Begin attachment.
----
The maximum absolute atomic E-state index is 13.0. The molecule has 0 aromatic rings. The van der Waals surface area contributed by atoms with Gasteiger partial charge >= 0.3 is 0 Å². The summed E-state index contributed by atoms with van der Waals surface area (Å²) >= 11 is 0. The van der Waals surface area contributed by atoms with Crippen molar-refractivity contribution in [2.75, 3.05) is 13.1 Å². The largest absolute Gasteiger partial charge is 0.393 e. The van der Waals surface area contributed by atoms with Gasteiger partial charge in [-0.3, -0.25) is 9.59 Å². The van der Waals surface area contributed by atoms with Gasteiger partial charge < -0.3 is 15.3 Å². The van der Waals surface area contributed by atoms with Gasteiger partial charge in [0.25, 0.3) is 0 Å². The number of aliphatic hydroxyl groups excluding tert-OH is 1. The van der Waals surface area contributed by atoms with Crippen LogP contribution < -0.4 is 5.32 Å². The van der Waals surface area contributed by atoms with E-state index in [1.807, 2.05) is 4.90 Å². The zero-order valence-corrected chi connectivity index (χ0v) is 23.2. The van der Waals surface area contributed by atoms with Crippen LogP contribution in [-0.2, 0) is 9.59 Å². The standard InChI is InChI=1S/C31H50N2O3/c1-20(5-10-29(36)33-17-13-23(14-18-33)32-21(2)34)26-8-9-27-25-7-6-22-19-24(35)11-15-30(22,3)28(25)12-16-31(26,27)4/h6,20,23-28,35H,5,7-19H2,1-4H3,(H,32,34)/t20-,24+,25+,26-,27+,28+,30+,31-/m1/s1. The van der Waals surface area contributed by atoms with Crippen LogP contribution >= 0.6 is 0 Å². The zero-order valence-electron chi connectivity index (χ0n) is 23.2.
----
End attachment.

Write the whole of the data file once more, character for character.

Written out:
The maximum absolute atomic E-state index is 13.0. The molecule has 0 aromatic rings. The van der Waals surface area contributed by atoms with Gasteiger partial charge >= 0.3 is 0 Å². The summed E-state index contributed by atoms with van der Waals surface area (Å²) >= 11 is 0. The van der Waals surface area contributed by atoms with Crippen molar-refractivity contribution in [2.75, 3.05) is 13.1 Å². The largest absolute Gasteiger partial charge is 0.393 e. The van der Waals surface area contributed by atoms with Gasteiger partial charge in [-0.3, -0.25) is 9.59 Å². The van der Waals surface area contributed by atoms with Gasteiger partial charge < -0.3 is 15.3 Å². The van der Waals surface area contributed by atoms with Gasteiger partial charge in [0.25, 0.3) is 0 Å². The number of aliphatic hydroxyl groups excluding tert-OH is 1. The van der Waals surface area contributed by atoms with Crippen LogP contribution < -0.4 is 5.32 Å². The van der Waals surface area contributed by atoms with E-state index in [1.807, 2.05) is 4.90 Å². The zero-order valence-corrected chi connectivity index (χ0v) is 23.2. The van der Waals surface area contributed by atoms with Crippen LogP contribution in [-0.2, 0) is 9.59 Å². The standard InChI is InChI=1S/C31H50N2O3/c1-20(5-10-29(36)33-17-13-23(14-18-33)32-21(2)34)26-8-9-27-25-7-6-22-19-24(35)11-15-30(22,3)28(25)12-16-31(26,27)4/h6,20,23-28,35H,5,7-19H2,1-4H3,(H,32,34)/t20-,24+,25+,26-,27+,28+,30+,31-/m1/s1. The van der Waals surface area contributed by atoms with Crippen LogP contribution >= 0.6 is 0 Å². The zero-order valence-electron chi connectivity index (χ0n) is 23.2.